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White Space in Your Design 

White can be a soothing and relaxing color to see. For some people white is simply a refreshing color while for others it is a dull, common color. If you have been in the web business for quite a while you would often hear the word white space. What does this term mean?

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A Guide to Bathroom Remodeling

There is a reason why many Hollywood actors keep their awards in their bathrooms -- all their guests will visit that room at some point, so why not put the trophies were everyone will see them? But even if you haven't won any Academy Awards, your guests will be still checking out you bathroom. A well-done bathroom remodeling can impress your guests and boost the value of your home.

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Home Remodeling Tips 

Maximizing the function and style of your home, could be very challenging. Before you buy, you should know the pros and cons of home remolding. There are several directions you can take when planning to remodel your home.

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Dealing with Emotional Trauma The Psychology of Divorce

In addition to being a legal and financial battle, a bitter divorce is also known for being an extremely taxing emotional ordeal. In fact, the emotional toll of a adversarial divorce is sometimes compared to the experience of losing a close friend or loved one. People who attempt to help their friends deal with difficult situations such as bereavement or divorce are often puzzled by their apparent inability to communicate with their grieving friend. In many cases, well-meaning people are rebuffed by shows of despair or anger which leave them feeling intimidated, unappreciated, or bitter.

The problem is that people fail to understand the psychology behind emotional traumas such as divorce. According to modern psychology, people who experience severe emotional trauma undergo five stages of responses to the situation. The First Stage: Denial This stage is fairly well-known by both the popular media and culture. Unfortunately, people who are "in denial" are more frequently mocked or parodied than understood or sympathized with. The truth is that the denial stage is a very real, very normal response to emotional trauma that does not deserve the trivialization it receives in the popular media.

People in the denial stage are attempting to deal with their problems through simple avoidance. Because denying a problem allows people to "resolve" the issue without ever facing it, it is usually the first response that occurs. The Second Stage: Anger At some point, people realize that they can no longer just ignore the issues. For example, a divorcing spouse will eventually recognize that their marriage is falling apart. During this stage, the spouse will become very hostile anytime the issue of their divorce is brought up. They will blame their spouse, their family, God, outside influences - in short, everything and anything outside of themselves.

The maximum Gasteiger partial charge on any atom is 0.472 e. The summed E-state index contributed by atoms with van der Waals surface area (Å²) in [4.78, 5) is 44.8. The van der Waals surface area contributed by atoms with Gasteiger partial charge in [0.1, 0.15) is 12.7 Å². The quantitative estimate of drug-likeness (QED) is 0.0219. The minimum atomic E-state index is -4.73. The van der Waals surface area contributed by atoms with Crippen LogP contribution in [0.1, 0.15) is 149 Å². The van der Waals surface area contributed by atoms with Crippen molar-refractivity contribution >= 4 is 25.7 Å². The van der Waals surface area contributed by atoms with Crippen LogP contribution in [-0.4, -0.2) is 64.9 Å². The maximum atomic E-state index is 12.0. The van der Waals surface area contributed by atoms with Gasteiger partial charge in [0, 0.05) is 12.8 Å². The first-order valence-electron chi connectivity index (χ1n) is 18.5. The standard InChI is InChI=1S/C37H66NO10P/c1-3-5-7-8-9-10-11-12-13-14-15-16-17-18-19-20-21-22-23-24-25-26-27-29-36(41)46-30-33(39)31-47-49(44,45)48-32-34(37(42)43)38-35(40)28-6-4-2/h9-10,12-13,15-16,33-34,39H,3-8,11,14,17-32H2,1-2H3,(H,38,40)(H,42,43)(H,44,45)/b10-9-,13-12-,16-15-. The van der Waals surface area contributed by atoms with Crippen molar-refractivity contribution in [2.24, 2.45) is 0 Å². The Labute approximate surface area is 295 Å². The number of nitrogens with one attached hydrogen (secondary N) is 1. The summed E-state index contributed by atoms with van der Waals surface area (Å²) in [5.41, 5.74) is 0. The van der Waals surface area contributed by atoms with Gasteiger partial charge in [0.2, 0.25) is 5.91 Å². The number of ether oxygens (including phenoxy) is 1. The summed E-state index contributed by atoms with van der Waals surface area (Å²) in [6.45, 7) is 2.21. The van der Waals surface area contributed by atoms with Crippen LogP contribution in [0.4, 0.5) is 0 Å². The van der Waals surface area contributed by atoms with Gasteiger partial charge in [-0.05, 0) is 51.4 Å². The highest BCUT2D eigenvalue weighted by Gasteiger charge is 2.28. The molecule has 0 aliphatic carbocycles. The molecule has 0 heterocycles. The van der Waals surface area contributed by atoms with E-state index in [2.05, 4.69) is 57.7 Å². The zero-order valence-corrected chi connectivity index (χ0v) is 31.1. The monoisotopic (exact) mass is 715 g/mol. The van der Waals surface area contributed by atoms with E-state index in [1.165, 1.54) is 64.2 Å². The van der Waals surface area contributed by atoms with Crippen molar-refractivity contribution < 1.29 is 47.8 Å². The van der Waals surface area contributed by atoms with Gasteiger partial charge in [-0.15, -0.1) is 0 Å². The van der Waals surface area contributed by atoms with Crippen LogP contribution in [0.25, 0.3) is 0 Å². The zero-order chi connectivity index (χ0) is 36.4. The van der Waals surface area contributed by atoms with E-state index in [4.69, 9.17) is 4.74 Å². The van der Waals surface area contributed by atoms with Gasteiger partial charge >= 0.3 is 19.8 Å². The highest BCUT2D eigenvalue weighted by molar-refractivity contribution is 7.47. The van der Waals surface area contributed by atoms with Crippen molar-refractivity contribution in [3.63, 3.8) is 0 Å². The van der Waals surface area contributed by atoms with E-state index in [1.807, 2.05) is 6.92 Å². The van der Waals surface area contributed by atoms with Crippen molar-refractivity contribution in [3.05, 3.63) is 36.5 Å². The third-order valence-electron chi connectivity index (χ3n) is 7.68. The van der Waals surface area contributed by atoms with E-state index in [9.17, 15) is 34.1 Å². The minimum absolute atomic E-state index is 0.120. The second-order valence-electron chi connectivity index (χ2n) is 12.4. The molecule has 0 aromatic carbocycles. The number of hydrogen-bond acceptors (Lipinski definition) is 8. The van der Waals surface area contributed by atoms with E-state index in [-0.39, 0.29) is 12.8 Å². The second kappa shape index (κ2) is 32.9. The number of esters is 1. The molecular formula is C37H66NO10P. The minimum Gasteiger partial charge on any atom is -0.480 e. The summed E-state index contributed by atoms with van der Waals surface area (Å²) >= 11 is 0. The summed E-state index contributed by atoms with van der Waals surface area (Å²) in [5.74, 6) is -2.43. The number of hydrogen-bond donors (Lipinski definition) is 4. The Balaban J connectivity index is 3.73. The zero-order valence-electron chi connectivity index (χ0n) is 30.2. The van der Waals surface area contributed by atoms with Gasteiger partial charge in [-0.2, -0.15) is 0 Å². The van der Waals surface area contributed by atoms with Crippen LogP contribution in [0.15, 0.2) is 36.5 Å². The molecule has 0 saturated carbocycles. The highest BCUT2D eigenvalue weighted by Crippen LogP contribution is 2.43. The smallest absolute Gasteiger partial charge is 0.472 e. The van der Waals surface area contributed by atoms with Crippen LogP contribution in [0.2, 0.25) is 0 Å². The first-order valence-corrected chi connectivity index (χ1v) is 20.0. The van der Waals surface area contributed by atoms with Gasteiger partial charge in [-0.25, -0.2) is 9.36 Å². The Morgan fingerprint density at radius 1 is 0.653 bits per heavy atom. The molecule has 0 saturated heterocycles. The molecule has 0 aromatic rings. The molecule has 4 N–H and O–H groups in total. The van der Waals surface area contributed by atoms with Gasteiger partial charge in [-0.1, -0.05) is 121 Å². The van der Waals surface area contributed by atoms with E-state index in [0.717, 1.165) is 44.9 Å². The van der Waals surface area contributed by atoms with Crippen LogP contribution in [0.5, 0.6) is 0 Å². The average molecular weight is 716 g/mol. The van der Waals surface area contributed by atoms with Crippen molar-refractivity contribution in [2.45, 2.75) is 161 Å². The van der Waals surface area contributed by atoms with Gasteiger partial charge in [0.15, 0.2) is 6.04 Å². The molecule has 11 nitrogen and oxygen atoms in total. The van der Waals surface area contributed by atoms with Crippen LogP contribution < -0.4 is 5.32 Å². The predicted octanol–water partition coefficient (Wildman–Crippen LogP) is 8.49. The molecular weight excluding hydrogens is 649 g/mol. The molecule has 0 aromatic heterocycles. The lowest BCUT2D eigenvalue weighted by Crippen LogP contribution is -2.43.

To someone on the outside, this stage often appears irrational and ungrateful, especially to people who find their attempts at sympathy met with angry outbursts. It is important to realize, however, that the angry response is not intended to be a personal attack; it is, instead, a progression in the way the divorcee is handling the situation. The Third Stage: Bargaining Once a person enters the third stage, they stop blaming other people or outside forces for their predicament, and instead start looking for ways to "fix" the situation. They propose irrational or implausible deals in order to save their marriage: "I'll do _____ your way if we can just stay together.

" While the promises made in the third stage sound good on paper, the reality is that they will rarely be carried out in practice. The Fourth Stage: Depression The blame game comes full circle in the fourth stage. Having tried and failed to save their marriage in the bargaining stage, the spouse begins to blame themselves for what has happened. They shut out people and feel strong self-pity and self-loathing.

Although the extreme feelings triggered in the depression stage can be warning signs in some cases, in most situations this is stage is merely the lead-up to a final resolution. The Final Stage: Acceptance It may take a long time, depending on the person, but he or she will eventually come to accept what has happened in his or her life. At this point, the spouse has worked their way through four incomplete and unsatisfactory responses to emotional trauma, and it is the result of these experiences that gives them the ability to understand and accept the changes in their life. This is the stage in which a divorced couple can speak about the divorce without anger or bitterness, and may even be able to resume a normal relationship. Divorce is a complicated matter, both legally and emotionally. Every case and every person is different and must be dealt with on a specific, individual basis.

Joe Devine For more information, visit http://www.slaterkennon.com .



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